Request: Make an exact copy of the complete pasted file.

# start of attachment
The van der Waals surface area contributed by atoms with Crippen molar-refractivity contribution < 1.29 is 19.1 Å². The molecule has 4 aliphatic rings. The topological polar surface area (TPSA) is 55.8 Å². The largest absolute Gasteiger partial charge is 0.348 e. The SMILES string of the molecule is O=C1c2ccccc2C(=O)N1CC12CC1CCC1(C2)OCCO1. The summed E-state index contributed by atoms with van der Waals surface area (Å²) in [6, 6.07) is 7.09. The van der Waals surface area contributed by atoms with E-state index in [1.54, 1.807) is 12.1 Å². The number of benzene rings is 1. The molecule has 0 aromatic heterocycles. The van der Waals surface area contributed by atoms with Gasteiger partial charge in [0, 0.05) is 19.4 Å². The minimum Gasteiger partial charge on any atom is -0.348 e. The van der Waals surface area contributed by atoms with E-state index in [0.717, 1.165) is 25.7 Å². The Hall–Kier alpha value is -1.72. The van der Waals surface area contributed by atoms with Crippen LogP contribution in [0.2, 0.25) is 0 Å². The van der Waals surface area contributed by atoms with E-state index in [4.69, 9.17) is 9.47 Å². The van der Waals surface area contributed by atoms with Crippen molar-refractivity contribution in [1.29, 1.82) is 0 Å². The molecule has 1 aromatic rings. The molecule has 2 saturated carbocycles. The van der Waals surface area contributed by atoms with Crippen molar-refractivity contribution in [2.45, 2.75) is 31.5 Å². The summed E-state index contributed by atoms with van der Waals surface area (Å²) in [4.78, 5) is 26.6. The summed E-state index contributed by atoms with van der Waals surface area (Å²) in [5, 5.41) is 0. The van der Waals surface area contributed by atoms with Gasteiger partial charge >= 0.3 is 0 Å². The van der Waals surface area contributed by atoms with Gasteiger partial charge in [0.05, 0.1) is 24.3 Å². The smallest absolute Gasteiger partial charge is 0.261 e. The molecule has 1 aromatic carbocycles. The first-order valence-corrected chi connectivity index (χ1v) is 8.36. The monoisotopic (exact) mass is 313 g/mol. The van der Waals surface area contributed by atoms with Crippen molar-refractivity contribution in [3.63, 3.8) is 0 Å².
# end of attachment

The van der Waals surface area contributed by atoms with Crippen molar-refractivity contribution < 1.29 is 19.1 Å². The molecule has 4 aliphatic rings. The topological polar surface area (TPSA) is 55.8 Å². The largest absolute Gasteiger partial charge is 0.348 e. The SMILES string of the molecule is O=C1c2ccccc2C(=O)N1CC12CC1CCC1(C2)OCCO1. The summed E-state index contributed by atoms with van der Waals surface area (Å²) in [6, 6.07) is 7.09. The van der Waals surface area contributed by atoms with E-state index in [1.54, 1.807) is 12.1 Å². The number of benzene rings is 1. The molecule has 0 aromatic heterocycles. The van der Waals surface area contributed by atoms with Gasteiger partial charge in [0, 0.05) is 19.4 Å². The minimum Gasteiger partial charge on any atom is -0.348 e. The van der Waals surface area contributed by atoms with E-state index in [0.717, 1.165) is 25.7 Å². The Hall–Kier alpha value is -1.72. The van der Waals surface area contributed by atoms with Crippen LogP contribution in [0.2, 0.25) is 0 Å². The van der Waals surface area contributed by atoms with E-state index in [4.69, 9.17) is 9.47 Å². The van der Waals surface area contributed by atoms with Crippen molar-refractivity contribution in [1.29, 1.82) is 0 Å². The molecule has 1 aromatic rings. The molecule has 2 saturated carbocycles. The van der Waals surface area contributed by atoms with Crippen molar-refractivity contribution in [2.45, 2.75) is 31.5 Å². The summed E-state index contributed by atoms with van der Waals surface area (Å²) in [4.78, 5) is 26.6. The summed E-state index contributed by atoms with van der Waals surface area (Å²) in [5, 5.41) is 0. The van der Waals surface area contributed by atoms with Gasteiger partial charge >= 0.3 is 0 Å². The van der Waals surface area contributed by atoms with Gasteiger partial charge in [0.05, 0.1) is 24.3 Å². The smallest absolute Gasteiger partial charge is 0.261 e. The molecule has 1 aromatic carbocycles. The first-order valence-corrected chi connectivity index (χ1v) is 8.36. The monoisotopic (exact) mass is 313 g/mol. The van der Waals surface area contributed by atoms with Crippen molar-refractivity contribution in [3.63, 3.8) is 0 Å².